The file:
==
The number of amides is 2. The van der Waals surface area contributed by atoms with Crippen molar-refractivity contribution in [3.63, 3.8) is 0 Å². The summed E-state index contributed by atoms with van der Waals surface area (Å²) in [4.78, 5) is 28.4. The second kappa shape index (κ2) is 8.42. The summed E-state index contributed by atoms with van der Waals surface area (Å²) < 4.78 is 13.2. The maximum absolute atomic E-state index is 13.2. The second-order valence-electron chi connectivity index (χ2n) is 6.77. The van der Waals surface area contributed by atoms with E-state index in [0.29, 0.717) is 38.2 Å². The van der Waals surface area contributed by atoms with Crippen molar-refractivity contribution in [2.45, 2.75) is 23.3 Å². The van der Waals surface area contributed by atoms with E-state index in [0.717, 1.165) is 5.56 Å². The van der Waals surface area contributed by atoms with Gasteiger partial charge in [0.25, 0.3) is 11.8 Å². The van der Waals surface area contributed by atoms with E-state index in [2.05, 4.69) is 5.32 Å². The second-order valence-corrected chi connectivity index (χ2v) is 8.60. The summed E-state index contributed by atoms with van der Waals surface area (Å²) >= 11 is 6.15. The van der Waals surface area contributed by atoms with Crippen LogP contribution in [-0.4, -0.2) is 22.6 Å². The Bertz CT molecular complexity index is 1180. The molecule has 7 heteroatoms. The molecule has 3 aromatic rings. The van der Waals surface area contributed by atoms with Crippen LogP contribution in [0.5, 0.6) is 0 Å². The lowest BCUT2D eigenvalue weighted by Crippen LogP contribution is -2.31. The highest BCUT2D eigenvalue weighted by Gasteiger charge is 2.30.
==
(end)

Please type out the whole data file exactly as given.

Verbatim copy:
The number of amides is 2. The van der Waals surface area contributed by atoms with Crippen molar-refractivity contribution in [3.63, 3.8) is 0 Å². The summed E-state index contributed by atoms with van der Waals surface area (Å²) in [4.78, 5) is 28.4. The second kappa shape index (κ2) is 8.42. The summed E-state index contributed by atoms with van der Waals surface area (Å²) < 4.78 is 13.2. The maximum absolute atomic E-state index is 13.2. The second-order valence-electron chi connectivity index (χ2n) is 6.77. The van der Waals surface area contributed by atoms with E-state index in [0.29, 0.717) is 38.2 Å². The van der Waals surface area contributed by atoms with Crippen molar-refractivity contribution in [2.45, 2.75) is 23.3 Å². The van der Waals surface area contributed by atoms with E-state index in [0.717, 1.165) is 5.56 Å². The van der Waals surface area contributed by atoms with Gasteiger partial charge in [0.25, 0.3) is 11.8 Å². The van der Waals surface area contributed by atoms with E-state index in [2.05, 4.69) is 5.32 Å². The second-order valence-corrected chi connectivity index (χ2v) is 8.60. The summed E-state index contributed by atoms with van der Waals surface area (Å²) >= 11 is 6.15. The van der Waals surface area contributed by atoms with Crippen LogP contribution in [-0.4, -0.2) is 22.6 Å². The Bertz CT molecular complexity index is 1180. The molecule has 7 heteroatoms. The molecule has 3 aromatic rings. The van der Waals surface area contributed by atoms with Crippen LogP contribution in [0.5, 0.6) is 0 Å². The lowest BCUT2D eigenvalue weighted by Crippen LogP contribution is -2.31. The highest BCUT2D eigenvalue weighted by Gasteiger charge is 2.30.